An electronic sensor can be designed to measure one of many variables. Types of electronic sensors include force sensors, light detectors, tilt sensors, and passive infrared (PIR) sensors. The many varieties of these sensors operate on the principle of making measurements based on changes in an electrical signal. This signal is then relayed either by wire or wirelessly to an indicator or equipment programmed to respond to changes in the measurement. Heaters and automated lighting systems are a couple of things that make use of electronic sensors, and different sensor elements can also be integrated into devices like microphones, video cameras, and photocells.
A force sensitive resistor is a sensor that can tell how much force is being applied, such as when a finger touches a button. It is also used in electronic pianos, enabling the instruments to react like a traditional piano would when someone uses a certain pressure to hit the keys. More widely used are PIR sensors which detect variations in infrared (IR) energy to sense changes in the environment. The IR signature of a wall can be told apart from that of a person quickly walking past a beam of emitted IR light. Limitations of this kind of electronic sensor include the inability to measure stationary objects or detect anything behind glass.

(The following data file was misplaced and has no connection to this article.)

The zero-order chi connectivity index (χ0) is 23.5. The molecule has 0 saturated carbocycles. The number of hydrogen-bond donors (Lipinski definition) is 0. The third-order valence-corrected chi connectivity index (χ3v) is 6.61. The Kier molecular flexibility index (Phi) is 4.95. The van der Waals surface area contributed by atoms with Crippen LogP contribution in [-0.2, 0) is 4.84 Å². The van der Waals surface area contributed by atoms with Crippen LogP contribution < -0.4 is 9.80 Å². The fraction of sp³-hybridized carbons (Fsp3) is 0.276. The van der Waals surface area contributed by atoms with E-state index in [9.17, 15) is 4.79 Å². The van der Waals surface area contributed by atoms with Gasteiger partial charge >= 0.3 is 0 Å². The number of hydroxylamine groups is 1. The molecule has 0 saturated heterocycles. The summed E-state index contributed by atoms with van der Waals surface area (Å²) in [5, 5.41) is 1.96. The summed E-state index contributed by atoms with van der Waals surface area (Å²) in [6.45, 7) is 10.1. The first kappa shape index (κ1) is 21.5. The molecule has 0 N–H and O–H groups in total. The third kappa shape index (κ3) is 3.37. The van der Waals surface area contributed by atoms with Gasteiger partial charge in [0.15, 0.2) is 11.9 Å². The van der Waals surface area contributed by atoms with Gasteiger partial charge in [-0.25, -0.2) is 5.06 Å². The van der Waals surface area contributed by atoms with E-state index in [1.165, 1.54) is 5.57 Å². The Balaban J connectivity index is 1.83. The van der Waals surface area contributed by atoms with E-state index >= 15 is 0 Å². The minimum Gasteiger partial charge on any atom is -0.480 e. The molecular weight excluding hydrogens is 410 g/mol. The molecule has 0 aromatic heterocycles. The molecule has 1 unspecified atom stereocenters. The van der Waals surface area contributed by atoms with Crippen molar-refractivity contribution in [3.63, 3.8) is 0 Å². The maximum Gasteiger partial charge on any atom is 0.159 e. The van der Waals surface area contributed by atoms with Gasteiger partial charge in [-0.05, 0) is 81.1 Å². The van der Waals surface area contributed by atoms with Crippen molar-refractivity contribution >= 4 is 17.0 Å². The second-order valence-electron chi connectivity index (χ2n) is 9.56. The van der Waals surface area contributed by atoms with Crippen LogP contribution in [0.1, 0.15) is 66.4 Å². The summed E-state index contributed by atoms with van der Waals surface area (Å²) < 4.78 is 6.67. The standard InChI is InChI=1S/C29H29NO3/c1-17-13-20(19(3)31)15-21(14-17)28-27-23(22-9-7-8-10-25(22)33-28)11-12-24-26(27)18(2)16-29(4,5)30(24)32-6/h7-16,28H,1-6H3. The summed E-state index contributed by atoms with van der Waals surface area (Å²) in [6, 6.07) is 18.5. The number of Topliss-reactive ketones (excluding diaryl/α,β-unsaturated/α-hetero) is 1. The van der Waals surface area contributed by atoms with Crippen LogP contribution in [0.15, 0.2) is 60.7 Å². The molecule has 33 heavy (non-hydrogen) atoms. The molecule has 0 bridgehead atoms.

Tilt sensors are another type of electronic sensor. These sensors can tell the angle at which a surface is oriented and are commonly used in airplanes and cars, as well as instruments used for surveying. Variations of tilt sensors are electrolytic types that include a conductive fluid, magnetic devices, and capacitive sensors in which the signal changes as a component moves between two electrically conductive plates. Tilt can be detected by sensors that measure in one direction, and ones that detect tilt on two axes.
Changes in light intensity can also be measured by an electronic sensor. These variations in light can be used for devices such as touch keypads, which work like computer keyboards but operate based on changes in voltage when a finger blocks the light on the key. Photocell sensors can also be used in musical instruments, and even control specific functions such as volume, pitch, and even tempo. The electronic sensor types are so varied that one or more can be found in almost any electronic device, and the electrical output allows for connection to any kind of electronic component.